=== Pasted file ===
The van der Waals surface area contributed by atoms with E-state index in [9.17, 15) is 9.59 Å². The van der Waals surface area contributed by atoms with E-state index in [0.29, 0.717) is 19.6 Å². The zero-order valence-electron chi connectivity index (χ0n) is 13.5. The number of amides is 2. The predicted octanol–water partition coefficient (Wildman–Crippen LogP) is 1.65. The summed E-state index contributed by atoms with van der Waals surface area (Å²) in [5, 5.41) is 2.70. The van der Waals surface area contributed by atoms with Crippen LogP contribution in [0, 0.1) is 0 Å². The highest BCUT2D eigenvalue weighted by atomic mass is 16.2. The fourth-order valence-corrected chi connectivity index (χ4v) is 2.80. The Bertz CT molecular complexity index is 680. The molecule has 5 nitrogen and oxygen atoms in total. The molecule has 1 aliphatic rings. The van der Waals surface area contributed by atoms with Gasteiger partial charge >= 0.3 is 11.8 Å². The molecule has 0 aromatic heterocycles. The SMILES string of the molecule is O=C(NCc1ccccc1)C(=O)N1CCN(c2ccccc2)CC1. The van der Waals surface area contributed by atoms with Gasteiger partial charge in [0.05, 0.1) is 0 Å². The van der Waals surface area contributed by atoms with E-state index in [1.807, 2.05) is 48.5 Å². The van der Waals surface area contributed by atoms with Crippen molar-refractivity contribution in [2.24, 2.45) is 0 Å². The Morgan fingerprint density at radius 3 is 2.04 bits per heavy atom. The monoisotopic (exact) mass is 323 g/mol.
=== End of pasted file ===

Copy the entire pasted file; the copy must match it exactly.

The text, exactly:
The van der Waals surface area contributed by atoms with E-state index in [9.17, 15) is 9.59 Å². The van der Waals surface area contributed by atoms with E-state index in [0.29, 0.717) is 19.6 Å². The zero-order valence-electron chi connectivity index (χ0n) is 13.5. The number of amides is 2. The predicted octanol–water partition coefficient (Wildman–Crippen LogP) is 1.65. The summed E-state index contributed by atoms with van der Waals surface area (Å²) in [5, 5.41) is 2.70. The van der Waals surface area contributed by atoms with Crippen LogP contribution in [0, 0.1) is 0 Å². The highest BCUT2D eigenvalue weighted by atomic mass is 16.2. The fourth-order valence-corrected chi connectivity index (χ4v) is 2.80. The Bertz CT molecular complexity index is 680. The molecule has 5 nitrogen and oxygen atoms in total. The molecule has 1 aliphatic rings. The van der Waals surface area contributed by atoms with Gasteiger partial charge >= 0.3 is 11.8 Å². The molecule has 0 aromatic heterocycles. The SMILES string of the molecule is O=C(NCc1ccccc1)C(=O)N1CCN(c2ccccc2)CC1. The van der Waals surface area contributed by atoms with Gasteiger partial charge in [0.05, 0.1) is 0 Å². The van der Waals surface area contributed by atoms with E-state index in [1.807, 2.05) is 48.5 Å². The van der Waals surface area contributed by atoms with Crippen molar-refractivity contribution in [2.24, 2.45) is 0 Å². The Morgan fingerprint density at radius 3 is 2.04 bits per heavy atom. The monoisotopic (exact) mass is 323 g/mol.